To delete the boot disk, go to Menu > Set-Up 3 > Fireware when using the memory card with Magic Lantern on it. By pressing set, you will get the instructions.

Some settings might have changed due to the addition of Magic Lantern. To remove these, you’ll need to clear all camera settings and custom functions from your camera. Go to Menu > Camera Settings 4 > Clear All Camera Settings > Set.

To keep the boot disk, all you need to do is format your card. Do not delete any of the files. To do so could harm your camera—just format.

Magic Lantern settings on the Canon DSLR screen

The Main Features of Magic Lantern

1. Intervalometer & Timelapse Play

Canon cameras do not have an intervalometer as standard, except a handful of models, such as the 80D or 7D Mark II. It would be best to have an external device or complicated app and WiFi/Bluetooth connection for every other model.

This feature will let you:

  • decide how often to take a photograph (1, 2, 3 seconds etc.)
  • when to start the process (take a picture, after 3 seconds)
  • when to stop the process (after 400 shots)

The timelapse feature lets you view the images you captured using the intervalometer. It will continue to loop until you stop it, but it means not having to use the preview wheel to scroll through hundreds of stills.

2. Focus Peaking

Focus peaking is more of a video function, as it lets you see where your focus falls when you film. It is where you are more likely to use manual focusing.

Personally, this was my favourite feature for capturing live music at nighttime. My Canon 7D could not autofocus effectively in the dark, which made everything easier.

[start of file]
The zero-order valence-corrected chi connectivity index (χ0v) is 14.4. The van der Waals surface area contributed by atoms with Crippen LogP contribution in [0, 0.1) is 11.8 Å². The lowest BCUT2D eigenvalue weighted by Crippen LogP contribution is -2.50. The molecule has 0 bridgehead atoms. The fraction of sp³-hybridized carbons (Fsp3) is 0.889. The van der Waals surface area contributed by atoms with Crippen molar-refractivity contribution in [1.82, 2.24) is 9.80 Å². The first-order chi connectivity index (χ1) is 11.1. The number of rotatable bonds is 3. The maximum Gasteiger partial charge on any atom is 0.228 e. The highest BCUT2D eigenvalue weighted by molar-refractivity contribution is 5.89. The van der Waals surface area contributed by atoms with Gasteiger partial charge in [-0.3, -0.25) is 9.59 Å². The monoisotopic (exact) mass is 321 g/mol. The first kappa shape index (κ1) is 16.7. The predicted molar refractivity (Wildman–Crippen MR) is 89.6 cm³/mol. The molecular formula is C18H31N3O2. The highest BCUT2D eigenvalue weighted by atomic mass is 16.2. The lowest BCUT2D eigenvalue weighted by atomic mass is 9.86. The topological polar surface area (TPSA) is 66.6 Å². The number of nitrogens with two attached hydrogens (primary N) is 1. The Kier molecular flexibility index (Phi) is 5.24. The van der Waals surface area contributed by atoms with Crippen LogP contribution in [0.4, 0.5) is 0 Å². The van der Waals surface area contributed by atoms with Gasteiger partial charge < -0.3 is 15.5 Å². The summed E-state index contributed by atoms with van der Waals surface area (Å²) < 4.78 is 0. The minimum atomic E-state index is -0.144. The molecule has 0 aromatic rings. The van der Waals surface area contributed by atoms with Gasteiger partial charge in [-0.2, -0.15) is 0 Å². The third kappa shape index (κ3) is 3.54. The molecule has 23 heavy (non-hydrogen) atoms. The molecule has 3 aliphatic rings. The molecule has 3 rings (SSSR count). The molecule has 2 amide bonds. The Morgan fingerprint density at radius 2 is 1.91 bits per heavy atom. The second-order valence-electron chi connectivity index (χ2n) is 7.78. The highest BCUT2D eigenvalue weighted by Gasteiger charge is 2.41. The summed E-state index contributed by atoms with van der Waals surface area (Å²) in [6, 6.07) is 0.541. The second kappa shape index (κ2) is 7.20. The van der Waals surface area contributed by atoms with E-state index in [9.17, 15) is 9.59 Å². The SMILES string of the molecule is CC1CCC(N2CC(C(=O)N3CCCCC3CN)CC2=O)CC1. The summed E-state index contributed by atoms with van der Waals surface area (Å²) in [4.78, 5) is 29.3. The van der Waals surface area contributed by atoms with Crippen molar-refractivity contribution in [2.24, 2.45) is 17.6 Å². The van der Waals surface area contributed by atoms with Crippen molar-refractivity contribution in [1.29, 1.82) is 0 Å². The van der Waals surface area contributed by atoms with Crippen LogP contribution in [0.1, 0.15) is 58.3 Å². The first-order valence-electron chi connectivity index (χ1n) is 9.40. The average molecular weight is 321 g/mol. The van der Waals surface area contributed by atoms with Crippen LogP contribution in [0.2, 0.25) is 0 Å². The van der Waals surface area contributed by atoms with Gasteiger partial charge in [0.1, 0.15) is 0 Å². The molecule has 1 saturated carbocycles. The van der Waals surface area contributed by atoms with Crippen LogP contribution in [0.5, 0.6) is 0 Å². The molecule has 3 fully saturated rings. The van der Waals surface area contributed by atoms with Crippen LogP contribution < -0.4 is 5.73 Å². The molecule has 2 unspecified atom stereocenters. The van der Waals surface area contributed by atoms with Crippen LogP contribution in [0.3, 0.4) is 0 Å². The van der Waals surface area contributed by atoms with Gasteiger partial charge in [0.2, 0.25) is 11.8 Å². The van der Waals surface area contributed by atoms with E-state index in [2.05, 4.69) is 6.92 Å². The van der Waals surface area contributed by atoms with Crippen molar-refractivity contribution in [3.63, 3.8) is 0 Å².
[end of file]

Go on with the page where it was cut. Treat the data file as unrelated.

Like the Lumix GH%, you get blue areas showing where your focus is falling—perfectly focused shot every time.

3. Bulb Timer

Bulb modes on DSLRs are generally a pain. Without using a shutter cable, you would need to physically hold the shutter down for the length of time you needed. Not great if you have a three-minute exposure—or 20 minutes.

Magic Lantern has a bulb timer that allows you to program how long you want the exposure to last. It ranges from one second to 28,800 seconds (8 hours) in increments of one second.

Half pressing the shutter release starts a two-second timer, and then exposes to the time you set.

Magic Lantern intervalometer settings on the Canon DSLR screen

4. Trap/Motion-Detect Shutter Release

In our review of the MIOPS camera shutter, we pointed out how this little device sets off the shutter release based on a few sensitivities—flashes of light or sound.

With Magic Lantern, you can do similar things. A trap shutter release lets you place your camera somewhere and leave it on. The camera will automatically capture an image when a subject enters that focusing zone. This feature is particularly good for wildlife photography.

The motion detect version allows your camera to shoot images when something moving enters your scene.

a Canon DSLR screen choosing magic lantern settings

5. Focus Stacking

Focus stacking is a feature that macro photographers will love. By enabling ‘Follow Focus’, you are free to set the start and endpoints of where you want your lens to focus over a sequence.

Once started, your camera will do the minute changes for you, helpful at such wide apertures. Clicking on ‘Run Focus Stack’ starts the process, giving you a sequence to work within Adobe Photoshop.